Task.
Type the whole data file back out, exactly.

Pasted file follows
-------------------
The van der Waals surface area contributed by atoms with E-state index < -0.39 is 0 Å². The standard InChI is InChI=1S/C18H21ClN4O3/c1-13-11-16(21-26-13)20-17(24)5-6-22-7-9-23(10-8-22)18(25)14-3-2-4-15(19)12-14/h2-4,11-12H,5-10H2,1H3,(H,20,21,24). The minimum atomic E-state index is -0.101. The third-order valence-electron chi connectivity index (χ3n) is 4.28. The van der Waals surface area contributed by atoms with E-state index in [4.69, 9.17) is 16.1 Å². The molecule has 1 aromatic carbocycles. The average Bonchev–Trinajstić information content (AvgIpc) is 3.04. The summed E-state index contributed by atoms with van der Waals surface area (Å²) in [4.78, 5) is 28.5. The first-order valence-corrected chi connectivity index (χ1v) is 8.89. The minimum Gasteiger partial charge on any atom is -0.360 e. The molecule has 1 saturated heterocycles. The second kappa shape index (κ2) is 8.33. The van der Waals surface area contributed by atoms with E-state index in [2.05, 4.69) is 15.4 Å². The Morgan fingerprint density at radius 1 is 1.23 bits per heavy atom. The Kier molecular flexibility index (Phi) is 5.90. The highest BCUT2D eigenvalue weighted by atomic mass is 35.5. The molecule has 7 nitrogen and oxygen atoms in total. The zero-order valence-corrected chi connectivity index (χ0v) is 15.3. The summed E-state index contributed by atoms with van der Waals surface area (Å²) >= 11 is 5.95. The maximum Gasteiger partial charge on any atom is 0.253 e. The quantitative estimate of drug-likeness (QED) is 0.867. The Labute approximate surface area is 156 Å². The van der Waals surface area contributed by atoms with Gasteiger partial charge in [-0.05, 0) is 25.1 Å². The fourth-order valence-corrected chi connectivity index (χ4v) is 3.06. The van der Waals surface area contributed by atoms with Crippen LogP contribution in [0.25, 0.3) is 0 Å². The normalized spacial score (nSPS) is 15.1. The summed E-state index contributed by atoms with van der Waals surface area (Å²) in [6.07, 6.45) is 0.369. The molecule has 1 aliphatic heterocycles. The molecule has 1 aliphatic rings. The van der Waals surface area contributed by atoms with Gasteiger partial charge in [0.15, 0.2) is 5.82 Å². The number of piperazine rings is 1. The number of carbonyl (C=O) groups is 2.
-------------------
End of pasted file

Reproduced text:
The van der Waals surface area contributed by atoms with E-state index < -0.39 is 0 Å². The standard InChI is InChI=1S/C18H21ClN4O3/c1-13-11-16(21-26-13)20-17(24)5-6-22-7-9-23(10-8-22)18(25)14-3-2-4-15(19)12-14/h2-4,11-12H,5-10H2,1H3,(H,20,21,24). The minimum atomic E-state index is -0.101. The third-order valence-electron chi connectivity index (χ3n) is 4.28. The van der Waals surface area contributed by atoms with E-state index in [4.69, 9.17) is 16.1 Å². The molecule has 1 aromatic carbocycles. The average Bonchev–Trinajstić information content (AvgIpc) is 3.04. The summed E-state index contributed by atoms with van der Waals surface area (Å²) in [4.78, 5) is 28.5. The first-order valence-corrected chi connectivity index (χ1v) is 8.89. The minimum Gasteiger partial charge on any atom is -0.360 e. The molecule has 1 saturated heterocycles. The second kappa shape index (κ2) is 8.33. The van der Waals surface area contributed by atoms with E-state index in [2.05, 4.69) is 15.4 Å². The Morgan fingerprint density at radius 1 is 1.23 bits per heavy atom. The Kier molecular flexibility index (Phi) is 5.90. The highest BCUT2D eigenvalue weighted by atomic mass is 35.5. The molecule has 7 nitrogen and oxygen atoms in total. The zero-order valence-corrected chi connectivity index (χ0v) is 15.3. The summed E-state index contributed by atoms with van der Waals surface area (Å²) >= 11 is 5.95. The maximum Gasteiger partial charge on any atom is 0.253 e. The quantitative estimate of drug-likeness (QED) is 0.867. The Labute approximate surface area is 156 Å². The van der Waals surface area contributed by atoms with Gasteiger partial charge in [-0.05, 0) is 25.1 Å². The fourth-order valence-corrected chi connectivity index (χ4v) is 3.06. The van der Waals surface area contributed by atoms with Crippen LogP contribution in [0.25, 0.3) is 0 Å². The normalized spacial score (nSPS) is 15.1. The summed E-state index contributed by atoms with van der Waals surface area (Å²) in [6.07, 6.45) is 0.369. The molecule has 1 aliphatic heterocycles. The molecule has 1 aliphatic rings. The van der Waals surface area contributed by atoms with Gasteiger partial charge in [0.15, 0.2) is 5.82 Å². The number of piperazine rings is 1. The number of carbonyl (C=O) groups is 2.